As we left, we realized that we had parked right next to the social worker & birthmom . . . made us chuckle.

Our next steps - we should know when a C-section will be scheduled within the next few days, and then it's a waiting game -- so keep watching this space, or Twitter, or Facebook . . . or just wait for a primal scream of joy -- that'll be us.

Friday, September 4, 2009


I suppose we all have them not matter how little we believe in fate or predestination. We cross our fingers for luck, we do the sign of the cross, we don't cross under ladders, we don't let black cats cross our path, etc.
I am developing adoption superstitions. This time it is going to work because, this, this and that were different since last time. The second time it was different because the birthmom wanted to meet us, and she wasn't interested in naming the baby.
We all know how that worked out.
You would think I would learn my lesson. Or maybe you wouldn't because you know me really well.
A) I got the call instead of John.
B) Our SW, S, got to make the call which did not happen either of the last two times.
C) The situation is in Delaware, not PA. Revocation time, 14 days, potentially from birth.
D) Here is one that I am not proud of, but crossed (there's that word again) my mind. The baby is biracial. Note: This makes no difference in my excitement or yearning for this baby vs. the last two. It is just another difference that I have noted.

My goal tomorrow is not to let these kind of observations consume me. I don't want to spend the visit dissecting it for what is different because the differences make me feel more confident. The truth is there is no sign that can say, yes, this is it! Only time will tell for sure, and dwelling on these superstitions is making this birthmom pay for the actions of the other two.
I hope I am strong enough. Wish me luck! Wait.....

Wednesday, August 26, 2009

Gearing Up (but a bit reserved this time)

We've been selected again.

These are more difficult words to type than one would think . . . while we're beyond excited, and everything is right around the corner for us - we're quite reserved in our elation. The first we had a "disappointment", we kind of saw it coming. We had no anger or resentment or anything of the sort. There was a birthmom who thought we were pretty cool, and if she couldn't parent her child, she would pass it to us. However, she decided to parent -- we cried, we dusted ourselves off, and we got back on our feet.

This last disappointment was much harder to take -- the anger didn't come from the fact that the birthmom chose to parent the child -- it came from the lies. And it's the fact, I think, that we held resentment, of any sort, for a birthmom, that has us putting the brakes on pure elation.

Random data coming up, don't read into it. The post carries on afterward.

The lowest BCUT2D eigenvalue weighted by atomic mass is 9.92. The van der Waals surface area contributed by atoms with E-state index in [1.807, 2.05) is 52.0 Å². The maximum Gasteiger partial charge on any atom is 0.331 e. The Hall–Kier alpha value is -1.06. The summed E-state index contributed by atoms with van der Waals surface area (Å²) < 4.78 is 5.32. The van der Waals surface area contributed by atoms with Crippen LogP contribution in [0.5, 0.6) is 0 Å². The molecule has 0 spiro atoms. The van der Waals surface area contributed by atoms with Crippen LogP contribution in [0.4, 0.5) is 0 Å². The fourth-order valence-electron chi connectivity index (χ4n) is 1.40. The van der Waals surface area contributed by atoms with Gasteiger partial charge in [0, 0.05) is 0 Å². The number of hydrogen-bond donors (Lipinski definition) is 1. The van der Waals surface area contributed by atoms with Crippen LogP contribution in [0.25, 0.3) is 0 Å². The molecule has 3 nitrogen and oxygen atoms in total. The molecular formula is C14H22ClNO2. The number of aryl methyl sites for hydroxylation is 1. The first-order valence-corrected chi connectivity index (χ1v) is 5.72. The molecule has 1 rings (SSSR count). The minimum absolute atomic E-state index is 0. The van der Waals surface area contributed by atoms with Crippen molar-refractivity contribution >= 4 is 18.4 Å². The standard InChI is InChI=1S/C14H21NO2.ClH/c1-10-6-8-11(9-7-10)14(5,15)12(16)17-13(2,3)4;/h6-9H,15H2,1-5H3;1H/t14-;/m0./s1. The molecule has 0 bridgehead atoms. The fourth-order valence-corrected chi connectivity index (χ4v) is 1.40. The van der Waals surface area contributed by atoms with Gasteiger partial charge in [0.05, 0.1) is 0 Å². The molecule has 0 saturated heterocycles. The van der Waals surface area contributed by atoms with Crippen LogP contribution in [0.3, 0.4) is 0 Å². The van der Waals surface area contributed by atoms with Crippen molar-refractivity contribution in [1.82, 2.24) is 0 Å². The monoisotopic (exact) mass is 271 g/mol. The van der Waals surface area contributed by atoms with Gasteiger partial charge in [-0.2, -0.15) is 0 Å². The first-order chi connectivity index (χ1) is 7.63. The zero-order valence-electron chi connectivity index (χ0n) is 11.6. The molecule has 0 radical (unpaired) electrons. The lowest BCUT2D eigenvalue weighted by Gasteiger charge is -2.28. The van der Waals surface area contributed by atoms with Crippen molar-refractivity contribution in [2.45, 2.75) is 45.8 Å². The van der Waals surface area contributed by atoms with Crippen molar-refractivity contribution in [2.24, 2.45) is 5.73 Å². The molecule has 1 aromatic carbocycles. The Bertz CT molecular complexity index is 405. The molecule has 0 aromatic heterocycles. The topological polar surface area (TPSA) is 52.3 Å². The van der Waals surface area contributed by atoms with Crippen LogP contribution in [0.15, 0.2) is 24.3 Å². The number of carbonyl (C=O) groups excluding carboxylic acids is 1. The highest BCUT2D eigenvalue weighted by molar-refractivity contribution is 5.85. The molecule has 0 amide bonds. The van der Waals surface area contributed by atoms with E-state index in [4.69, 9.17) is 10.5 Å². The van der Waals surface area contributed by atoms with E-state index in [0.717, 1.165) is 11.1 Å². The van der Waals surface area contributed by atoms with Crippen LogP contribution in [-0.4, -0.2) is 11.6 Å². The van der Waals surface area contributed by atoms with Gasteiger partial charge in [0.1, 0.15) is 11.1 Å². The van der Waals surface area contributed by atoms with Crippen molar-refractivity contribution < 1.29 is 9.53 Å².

Still, this is a time for elation -- we're going to be parents. A birthmom in Delaware has chosen us -- a Cesarean section will be scheduled in mid-September. It's a boy. All signs point toward the fact that it will enter this world as a healthy boy. We're hoping to meet up with the birthmom within the next week or so -- and, obviously, we'll have more to say after that event takes place.

So, right now - continue your well wishes, your prayers, your finger crossings. They are all well appreciated. We'll post updates as we can - it's quite odd being in this position, where we just want to cry out in happiness, yet defense mechanisms are keeping us in check for right now.

Friday, August 14, 2009

What Happened This Time

Ok - this probably isn't the best venue for this, but I don't know any way around it . . . too many questions (of which I have the answer to about 2 of them).

Basically, it appears that the birthmother who chose us two months ago gave birth on July 12th, and then proceeded to lie to the adoption agency for a month. We were getting regular updates

  • On July 17 (5 days after the birth), we were told that the birthmother was going off of the drugs to keep her from going into premature labor.
  • While on vacation, we received notice that there was lots of movement, but no signs of labor yet.
  • On August 7, we were told that they would be inducing labor on August 13.
  • On August 12, we were told that the inducing was being rescheduled to August 15 and that the birthmother wanted us there at 6AM.
  • Today, we found out that all of this was a lie.

As I said in my status, I'm numb - utterly numb. I've lost some faith in humanity (or, at least, human decency). I've lost a LOT of faith in the adoption process (sure, this happened to us before -- but at least we knew everything in real-time).

In the past month, I've canceled a vacation. Duffy skipped her brother's graduation. We've kept from making plans, just in case the call came -- all of this we did willingly & happily -- the pay off was going to be worth it. Now, we find out that there was a month that we could have been "in the book".